What’s happening in 2020
Even though we have just entered the new decade, it is easy to see some of the trends emerging in web design.
Some techniques have carried over from 2019, and some universal “truths” about web design are evolving and becoming something new. So without further ado, here are some techniques to look out for when designing for web in 2020.
What’s still popular
In simple terms, isometric means “of equal parts”. Isometric illustrations are sort of like faux-3D in the sense that you are only seeing two sides of a 3D object on a 2D plane… do you follow?
Breaking the Grid
When we talk about “the grid” in design, it’s kind of a big deal. Knowing how to make a grid and use it to create a consistent look and feel is an important rule in both print design and web design. However, rules are meant to be broken. The concept of breaking the grid in web design originates from “Material Design” which emerged a few year back. By making objects break outside of their containers (in a well-designed way) it allows for the user to identify depth and rationalize the concept that the web is fluid.
Rise of the blue people
The web is a big place where user’s nationality and race can vary. Designers don’t want to exclude people, so to ensure your inclusive of everyone, use blue people. But why blue? Blue is the most commonly used colour on the web dating back when all hyperlinks were blue. This makes it the most suitable colour for nondescript characters.
New for 2020
Heavy use of modern CSS techniques
CSS isn’t what it used to be. When we first started in this industry the ability to make layouts with CSS vs. using tables was revolutionary. Today CSS is so much more than that. By utilizing CSS to make impactful designs, not only does it reduce the weight of your site (by not using heavy embedded images) but it also makes your designs way more flexible.
Some CSS techniques used include; drop shadows, rounded corners, gradients, animated transitions to name a few.
User Experience has become the focal point of most websites and rightfully so. How useful is a “beautiful” website if it is impossible to use. With the use of Suggestive animations you can help guide your user through the product you created to ensure they get the best experience possible.
Adaptive vs. Responsive layouts
Mobile-first design is nothing new. The idea that you should design a website with the idea that it will also have to work on a mobile device brought light to the concept of responsive design. Responsive design is when containers scale, columns stack, and menus collapse. This ensures that your designs work across all screen sizes.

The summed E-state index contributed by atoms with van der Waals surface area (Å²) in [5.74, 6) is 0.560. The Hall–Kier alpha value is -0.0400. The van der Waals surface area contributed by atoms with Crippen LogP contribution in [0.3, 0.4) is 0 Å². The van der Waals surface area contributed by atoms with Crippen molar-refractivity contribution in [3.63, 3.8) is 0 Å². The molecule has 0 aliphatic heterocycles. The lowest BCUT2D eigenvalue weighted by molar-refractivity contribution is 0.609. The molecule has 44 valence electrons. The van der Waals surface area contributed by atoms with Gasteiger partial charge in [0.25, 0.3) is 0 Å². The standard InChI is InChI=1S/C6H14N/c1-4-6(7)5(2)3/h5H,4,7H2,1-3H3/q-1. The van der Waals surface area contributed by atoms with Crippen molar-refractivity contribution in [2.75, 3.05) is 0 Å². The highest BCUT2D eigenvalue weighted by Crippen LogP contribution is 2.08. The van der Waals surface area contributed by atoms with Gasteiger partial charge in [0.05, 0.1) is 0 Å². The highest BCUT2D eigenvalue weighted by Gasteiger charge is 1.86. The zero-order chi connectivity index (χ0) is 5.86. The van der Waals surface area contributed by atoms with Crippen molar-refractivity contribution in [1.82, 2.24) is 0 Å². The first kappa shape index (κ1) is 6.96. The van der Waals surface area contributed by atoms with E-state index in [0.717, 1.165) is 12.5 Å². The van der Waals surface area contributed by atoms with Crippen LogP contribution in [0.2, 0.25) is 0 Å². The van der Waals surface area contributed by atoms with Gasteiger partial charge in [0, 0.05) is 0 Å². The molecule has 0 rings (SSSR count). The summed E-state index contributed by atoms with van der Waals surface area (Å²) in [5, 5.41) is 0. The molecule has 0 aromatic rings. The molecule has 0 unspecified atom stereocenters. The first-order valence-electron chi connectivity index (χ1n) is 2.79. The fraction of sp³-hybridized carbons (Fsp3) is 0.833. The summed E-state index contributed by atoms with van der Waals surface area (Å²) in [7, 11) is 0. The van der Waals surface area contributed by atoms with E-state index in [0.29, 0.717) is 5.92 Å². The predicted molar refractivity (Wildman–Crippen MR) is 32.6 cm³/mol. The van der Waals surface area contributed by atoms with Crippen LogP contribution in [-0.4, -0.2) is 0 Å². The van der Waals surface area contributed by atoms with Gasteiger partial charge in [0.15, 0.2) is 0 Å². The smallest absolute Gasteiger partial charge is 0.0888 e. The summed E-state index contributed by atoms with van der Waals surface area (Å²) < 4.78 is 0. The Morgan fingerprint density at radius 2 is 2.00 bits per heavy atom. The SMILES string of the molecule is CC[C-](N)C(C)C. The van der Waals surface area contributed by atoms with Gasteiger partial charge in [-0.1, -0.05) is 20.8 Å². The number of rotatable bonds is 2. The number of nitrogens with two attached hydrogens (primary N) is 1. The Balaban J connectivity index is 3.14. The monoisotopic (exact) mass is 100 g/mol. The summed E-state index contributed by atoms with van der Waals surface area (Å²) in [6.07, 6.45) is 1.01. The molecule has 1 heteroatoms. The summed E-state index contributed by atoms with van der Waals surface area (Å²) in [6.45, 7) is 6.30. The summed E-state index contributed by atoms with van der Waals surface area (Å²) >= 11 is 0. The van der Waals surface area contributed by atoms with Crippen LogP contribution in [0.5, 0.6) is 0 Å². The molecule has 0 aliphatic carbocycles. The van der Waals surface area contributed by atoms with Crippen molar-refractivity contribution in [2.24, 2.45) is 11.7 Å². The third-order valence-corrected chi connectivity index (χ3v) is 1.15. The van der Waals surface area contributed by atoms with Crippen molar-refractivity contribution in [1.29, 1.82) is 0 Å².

Where adaptive design comes into play is when objects are added or removed, plus layouts change in an unorthodox non-responsive way. Adaptive design doesn’t simply move things to fit on a smaller screen, it creates a layout that is suited for the device.
Patterns, Shapes & Solid Colours
Going back to the days Bauhaus design, the use of geometric shapes and repeating patterns is dominating the web.
Trends that have died (or should)
Parallax in layouts
I wasn’t a fan of single page parallaxing websites when they first emerged and I am glad to see them go. One of the main rules of UX design is to never “hijack” the user’s experience. Because you interact with websites it is difficult to anticipate how fast or slow someone will browse your content. This as a result can make objects that parallax feel unnatural.
The alternative is to use a “slider” like effect where each section of the website is accessible by hitting an external control or with the wheel on your mouse — thus hijacking the experience. To make a website parallax, it requires a large amount of code and heavy transparent images ultimately slowing down your website.
Cinemagraphs are photos with one element that animates. For example, a photo of a cup of coffee with animated steam looping out of the cup. There is a misconception that anyone can make a cinemagraph out of any photo. The truth is you either require special software or need the help of a motionographer. The cinemagraph itself is also just a video file (which can be quite heavy) or an animated GIF for most mobile devices. Ultimately, cinemagraphs do noting for the experience of the user… other than look cool?
Trends change all the time, but it is important to identify what trends are a part of progress vs. those that are just there to make things “pop”. As technologies evolve, techniques become easier to execute and priorities shift. Always think of the user, and always apply the trends that fit the needs of that user.